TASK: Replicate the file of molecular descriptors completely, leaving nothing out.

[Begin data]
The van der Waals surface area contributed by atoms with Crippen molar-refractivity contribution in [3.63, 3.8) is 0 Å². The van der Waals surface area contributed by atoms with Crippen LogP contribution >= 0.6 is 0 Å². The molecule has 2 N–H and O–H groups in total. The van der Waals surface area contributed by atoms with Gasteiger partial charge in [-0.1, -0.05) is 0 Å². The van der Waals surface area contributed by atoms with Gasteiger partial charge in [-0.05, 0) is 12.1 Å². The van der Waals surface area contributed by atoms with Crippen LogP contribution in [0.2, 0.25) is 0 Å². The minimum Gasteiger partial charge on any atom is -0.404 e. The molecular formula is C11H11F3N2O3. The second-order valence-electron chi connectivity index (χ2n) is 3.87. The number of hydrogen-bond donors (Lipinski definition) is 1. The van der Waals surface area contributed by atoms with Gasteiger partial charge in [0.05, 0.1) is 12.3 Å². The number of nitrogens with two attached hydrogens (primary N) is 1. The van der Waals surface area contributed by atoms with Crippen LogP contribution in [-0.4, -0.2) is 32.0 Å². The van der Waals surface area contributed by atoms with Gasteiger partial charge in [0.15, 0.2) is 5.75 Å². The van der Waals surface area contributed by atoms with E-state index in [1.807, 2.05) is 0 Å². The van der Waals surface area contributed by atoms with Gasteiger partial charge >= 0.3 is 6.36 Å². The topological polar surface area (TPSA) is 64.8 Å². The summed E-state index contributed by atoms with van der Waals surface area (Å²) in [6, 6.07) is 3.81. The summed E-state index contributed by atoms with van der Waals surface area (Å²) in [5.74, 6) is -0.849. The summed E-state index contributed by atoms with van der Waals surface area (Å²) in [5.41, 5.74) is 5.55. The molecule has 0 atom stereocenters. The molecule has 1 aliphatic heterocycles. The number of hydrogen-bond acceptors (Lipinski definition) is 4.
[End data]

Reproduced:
The van der Waals surface area contributed by atoms with Crippen molar-refractivity contribution in [3.63, 3.8) is 0 Å². The van der Waals surface area contributed by atoms with Crippen LogP contribution >= 0.6 is 0 Å². The molecule has 2 N–H and O–H groups in total. The van der Waals surface area contributed by atoms with Gasteiger partial charge in [-0.1, -0.05) is 0 Å². The van der Waals surface area contributed by atoms with Gasteiger partial charge in [-0.05, 0) is 12.1 Å². The van der Waals surface area contributed by atoms with Crippen LogP contribution in [0.2, 0.25) is 0 Å². The minimum Gasteiger partial charge on any atom is -0.404 e. The molecular formula is C11H11F3N2O3. The second-order valence-electron chi connectivity index (χ2n) is 3.87. The number of hydrogen-bond donors (Lipinski definition) is 1. The van der Waals surface area contributed by atoms with Gasteiger partial charge in [0.05, 0.1) is 12.3 Å². The number of nitrogens with two attached hydrogens (primary N) is 1. The van der Waals surface area contributed by atoms with Crippen LogP contribution in [-0.4, -0.2) is 32.0 Å². The van der Waals surface area contributed by atoms with Gasteiger partial charge in [0.15, 0.2) is 5.75 Å². The van der Waals surface area contributed by atoms with E-state index in [1.807, 2.05) is 0 Å². The van der Waals surface area contributed by atoms with Gasteiger partial charge >= 0.3 is 6.36 Å². The topological polar surface area (TPSA) is 64.8 Å². The summed E-state index contributed by atoms with van der Waals surface area (Å²) in [6, 6.07) is 3.81. The summed E-state index contributed by atoms with van der Waals surface area (Å²) in [5.74, 6) is -0.849. The summed E-state index contributed by atoms with van der Waals surface area (Å²) in [5.41, 5.74) is 5.55. The molecule has 0 atom stereocenters. The molecule has 1 aliphatic heterocycles. The number of hydrogen-bond acceptors (Lipinski definition) is 4.